I USED to think the courgette was the vegetable that flavour forgot and have lost count of the times I have been served pallid little discs simply boiled or steamed in restaurants. But my wife likes them so I have to think up tasty ways to cook.
It wasn’t so much case of away with courgettes as a way with courgettes!
Courgettes, of course, have this blotting paper capacity for absorbing flavours and Mediterranean kitchens know what melodies you can play with olive oil, garlic, lemon and herbs. And flour. Blogger Jane Sofos has a tempting picture of battered courgette ribbons on her excellent website www.kouzinacooking.com a rhapsody on Greek food and landscape seen from the eye of a Sheffield woman.
I have yet to try this but often add courgette rolls to our ‘Italian evenings’ at home – Parma ham, finocchiona (fennel salami), Gorgonzola, oven roasted tomatoes and focaccia with a good Italian white. I used to love seeing this delicacy in Nonna’s deli: griddled ribbons of courgette (or should I say zucchini as this dish is Italian?) wrapped around a stuffing and bathed in oil. It was so good last time my wife asked if I could bottle some so I did.
From one decent-sized but not over-large courgette, washed with the ends left on, I got 12 thin slices, using a vegetable peeler, pressed hard. They were put in a bowl with a tablespoon of olive oil, minced garlic and thyme with salt and pepper and left to marinate while I heated the griddle. The strips cooked in a couple of minutes and I put them to cool in another bowl with the juice of half of half a lemon. I also griddled the ‘offcuts’ which I would chop and use in the stuffling.
Earlier this year I bought a couple of pots of Moroccan mint and it has grown vigorously in an old metal filing cabinet drawer onto which someone had soldered four legs then thrown over a fence near the Dronfield sewage works some years ago. I rescued it on a blackberrying expedition.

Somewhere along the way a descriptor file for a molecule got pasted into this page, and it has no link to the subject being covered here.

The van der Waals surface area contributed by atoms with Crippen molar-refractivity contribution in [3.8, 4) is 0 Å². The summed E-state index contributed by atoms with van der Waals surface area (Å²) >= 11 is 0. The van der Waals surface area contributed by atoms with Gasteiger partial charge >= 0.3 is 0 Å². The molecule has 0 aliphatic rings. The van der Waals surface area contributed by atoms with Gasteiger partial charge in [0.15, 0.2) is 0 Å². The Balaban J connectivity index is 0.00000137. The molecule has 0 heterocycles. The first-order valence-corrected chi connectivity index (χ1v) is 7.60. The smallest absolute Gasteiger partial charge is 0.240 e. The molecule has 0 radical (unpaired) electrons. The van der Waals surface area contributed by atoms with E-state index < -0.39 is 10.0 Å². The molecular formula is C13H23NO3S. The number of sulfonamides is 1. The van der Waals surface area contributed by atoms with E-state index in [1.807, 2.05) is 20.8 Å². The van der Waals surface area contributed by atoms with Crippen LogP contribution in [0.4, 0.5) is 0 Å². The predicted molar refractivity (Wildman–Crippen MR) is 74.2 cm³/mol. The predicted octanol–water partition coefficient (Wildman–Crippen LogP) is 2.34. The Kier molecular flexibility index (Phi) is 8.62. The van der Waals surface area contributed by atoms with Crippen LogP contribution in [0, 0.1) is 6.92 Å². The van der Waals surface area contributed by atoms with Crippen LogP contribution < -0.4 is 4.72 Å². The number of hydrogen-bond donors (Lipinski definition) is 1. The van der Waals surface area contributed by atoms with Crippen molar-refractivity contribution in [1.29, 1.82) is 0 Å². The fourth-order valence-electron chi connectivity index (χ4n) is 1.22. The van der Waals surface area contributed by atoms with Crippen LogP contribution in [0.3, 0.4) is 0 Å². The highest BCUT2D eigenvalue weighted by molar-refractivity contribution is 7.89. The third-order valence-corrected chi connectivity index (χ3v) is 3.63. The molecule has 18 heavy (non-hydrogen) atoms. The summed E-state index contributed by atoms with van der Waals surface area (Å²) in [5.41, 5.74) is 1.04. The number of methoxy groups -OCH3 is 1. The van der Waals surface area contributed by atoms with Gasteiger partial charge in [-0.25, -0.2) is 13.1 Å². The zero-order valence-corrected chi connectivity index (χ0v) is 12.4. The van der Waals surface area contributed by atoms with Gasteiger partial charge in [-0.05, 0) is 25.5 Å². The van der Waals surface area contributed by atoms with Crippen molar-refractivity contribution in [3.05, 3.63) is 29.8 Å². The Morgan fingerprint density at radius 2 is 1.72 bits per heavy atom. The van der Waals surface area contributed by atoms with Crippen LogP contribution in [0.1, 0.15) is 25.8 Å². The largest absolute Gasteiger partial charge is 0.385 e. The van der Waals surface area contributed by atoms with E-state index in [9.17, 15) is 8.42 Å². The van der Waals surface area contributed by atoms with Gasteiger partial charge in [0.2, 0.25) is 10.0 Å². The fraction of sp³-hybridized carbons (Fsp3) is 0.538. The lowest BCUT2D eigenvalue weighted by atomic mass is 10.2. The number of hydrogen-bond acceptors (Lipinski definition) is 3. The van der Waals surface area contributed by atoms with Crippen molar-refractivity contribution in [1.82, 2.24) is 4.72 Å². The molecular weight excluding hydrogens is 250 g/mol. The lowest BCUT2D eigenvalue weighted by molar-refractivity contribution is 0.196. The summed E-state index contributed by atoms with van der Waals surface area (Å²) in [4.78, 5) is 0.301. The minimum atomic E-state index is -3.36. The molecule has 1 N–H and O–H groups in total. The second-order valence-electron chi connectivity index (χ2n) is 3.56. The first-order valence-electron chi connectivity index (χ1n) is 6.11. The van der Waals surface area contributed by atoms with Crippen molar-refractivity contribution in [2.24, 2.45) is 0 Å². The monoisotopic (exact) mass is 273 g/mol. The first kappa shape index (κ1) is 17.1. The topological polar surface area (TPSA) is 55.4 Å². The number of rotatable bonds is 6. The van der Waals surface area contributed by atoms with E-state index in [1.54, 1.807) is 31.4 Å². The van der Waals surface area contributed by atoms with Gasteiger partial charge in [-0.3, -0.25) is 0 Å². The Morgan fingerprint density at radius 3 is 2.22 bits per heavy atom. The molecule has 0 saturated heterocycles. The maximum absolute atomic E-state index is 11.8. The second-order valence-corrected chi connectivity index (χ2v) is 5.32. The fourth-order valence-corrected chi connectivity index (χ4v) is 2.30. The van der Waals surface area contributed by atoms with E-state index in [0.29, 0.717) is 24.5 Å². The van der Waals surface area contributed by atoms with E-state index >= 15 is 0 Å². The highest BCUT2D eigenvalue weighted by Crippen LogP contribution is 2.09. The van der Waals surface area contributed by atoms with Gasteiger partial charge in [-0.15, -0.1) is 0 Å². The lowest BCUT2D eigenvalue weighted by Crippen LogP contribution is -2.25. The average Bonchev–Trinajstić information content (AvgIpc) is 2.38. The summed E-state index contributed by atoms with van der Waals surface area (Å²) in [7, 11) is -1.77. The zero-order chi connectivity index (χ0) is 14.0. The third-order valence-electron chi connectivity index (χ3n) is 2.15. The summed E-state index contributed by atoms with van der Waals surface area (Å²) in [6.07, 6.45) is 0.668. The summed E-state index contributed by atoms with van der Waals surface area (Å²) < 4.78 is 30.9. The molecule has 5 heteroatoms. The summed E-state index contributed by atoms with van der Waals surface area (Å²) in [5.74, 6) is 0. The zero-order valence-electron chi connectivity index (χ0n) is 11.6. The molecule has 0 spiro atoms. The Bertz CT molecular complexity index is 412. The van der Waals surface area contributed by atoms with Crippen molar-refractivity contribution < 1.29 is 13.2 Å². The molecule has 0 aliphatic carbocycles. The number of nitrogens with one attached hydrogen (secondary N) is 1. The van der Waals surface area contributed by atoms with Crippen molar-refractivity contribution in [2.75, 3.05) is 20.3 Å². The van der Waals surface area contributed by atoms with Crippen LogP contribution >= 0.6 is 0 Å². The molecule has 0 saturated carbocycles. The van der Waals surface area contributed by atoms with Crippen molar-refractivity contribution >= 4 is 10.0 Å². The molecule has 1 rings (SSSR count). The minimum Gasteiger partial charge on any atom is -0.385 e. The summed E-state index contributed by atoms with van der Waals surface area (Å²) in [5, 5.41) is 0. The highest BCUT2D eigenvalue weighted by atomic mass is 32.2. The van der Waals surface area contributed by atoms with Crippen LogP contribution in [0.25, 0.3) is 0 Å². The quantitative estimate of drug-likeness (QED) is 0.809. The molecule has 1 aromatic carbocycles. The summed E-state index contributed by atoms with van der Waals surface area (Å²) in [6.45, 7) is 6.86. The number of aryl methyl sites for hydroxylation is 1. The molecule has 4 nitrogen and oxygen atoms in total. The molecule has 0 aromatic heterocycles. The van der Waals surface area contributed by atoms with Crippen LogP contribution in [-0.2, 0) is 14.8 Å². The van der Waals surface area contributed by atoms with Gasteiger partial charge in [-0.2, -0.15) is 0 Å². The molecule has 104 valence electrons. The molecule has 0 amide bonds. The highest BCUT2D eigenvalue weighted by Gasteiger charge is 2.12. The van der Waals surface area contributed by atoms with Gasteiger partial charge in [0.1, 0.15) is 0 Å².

The mint has a vivid heady smell and flavour but I have not used it as much as I should. I made up for it by cutting off big handfuls and chopping it up finely. I added a few homemade nasturtium ‘capers,’ a little garlic, the chopped offcuts and added the drained lemon juice. The next job was to lay out each courgette strip and paste a teaspoonful of the mixture along its length before rolling it up tightly and securing with half a cocktail stick. You only need to do this last if you are putting them in jars. You can pack them neatly in a dish if you are going to eat them immediately.
Of course you don’t have to use mint. It could be feta. Or chopped walnuts and herbs. Or simply strips in lemon and olive oil. But mint is what I had and I could make it for pennies. I can’t wait to eat it.
*IT occurs to me that my last couple of posts have been all about preserving – home marinated olives and pickled eggs – and my blogging chum Craig Harris has countered with oven roasted tomatoes and balsamic onions at www.craigscrockpot.wordpress.com a blog so passionate and enthusiastic you can feel the heat of his kitchen. We are not in competition but if he ups the ante I’ll be ready!